In summary, we have developed PA/PE multilayer films with nanoclays incorporated into the PA layer that are suitable for use in food packaging. We found that the systems with thinner nanocomposite layers and, in particular, the nanocomposite filled with C30B show the most significant increase (about 60%) in the oxygen barrier properties. This is because the presence of two hydroxyl groups in the C30B structure promotes affinity with the carbon-oxygen bonds in the PA backbone by increasing polar interactions between the phases. The improvements to water-vapor-permeation resistance were less significant, however (achieving a maximum of approximately 20%) due to the intrinsic hydrophilic nature of PA. The lowest WVTR values were measured for the thickest nanocomposite film systems that incorporated D43B filler in the PA layer. This organomodifier has a higher degree of hydrophobicity with respect to C30B. Bearing in mind the safety issues of these hybrid films, the possibility of food contamination by the nanoparticles' anionic intercalating agent appears to be the most important issue. In our future work we will therefore conduct more accurate specific migration tests. We will also perform shelf-life measurements on selected foods packaged inside of our nanocomposite multilayer films.


Emilia Garofalo
University of Salerno

Emilia Garofalo is a research fellow. Her research is focused on the study of the processing-structure-property relationship of polymer nanocomposites.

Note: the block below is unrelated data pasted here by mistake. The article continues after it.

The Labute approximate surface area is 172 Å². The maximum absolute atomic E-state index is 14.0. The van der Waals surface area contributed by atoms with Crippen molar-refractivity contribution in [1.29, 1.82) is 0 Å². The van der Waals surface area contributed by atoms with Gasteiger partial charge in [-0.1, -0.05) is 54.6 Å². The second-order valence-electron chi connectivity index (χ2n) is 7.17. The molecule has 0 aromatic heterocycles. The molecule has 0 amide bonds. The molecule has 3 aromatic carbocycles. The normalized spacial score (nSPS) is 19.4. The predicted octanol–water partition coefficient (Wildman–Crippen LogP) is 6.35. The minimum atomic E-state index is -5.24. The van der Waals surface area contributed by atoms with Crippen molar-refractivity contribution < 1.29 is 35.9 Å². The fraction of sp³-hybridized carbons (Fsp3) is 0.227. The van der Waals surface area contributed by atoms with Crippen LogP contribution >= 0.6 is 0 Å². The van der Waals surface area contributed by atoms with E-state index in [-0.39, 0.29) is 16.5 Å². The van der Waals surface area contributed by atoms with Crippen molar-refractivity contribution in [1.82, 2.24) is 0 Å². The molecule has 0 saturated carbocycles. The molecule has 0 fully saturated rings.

Paola Scarfato
University of Salerno

Paola Scarfato is an associate professor of materials science and technology. Her current research focuses on the development, functionalization, and characterization of novel polymer materials, and on the development of micro- and nanosized functional systems.

Luciano Di Maio
University of Salerno

Luciano Di Maio is an associate professor of materials science and technology. He is involved in the research areas related to thermoplastic polymer processing, including the preparation and characterization of polymer composites and nanocomposites.

Loredana Incarnato
University of Salerno

Loredana Incarnato is a full professor of materials science and technology. Her research is focused on the rheology and processing of polymers and polymer nanocomposites, polymer recycling, and biodegradable and active polymeric systems for food-packaging applications.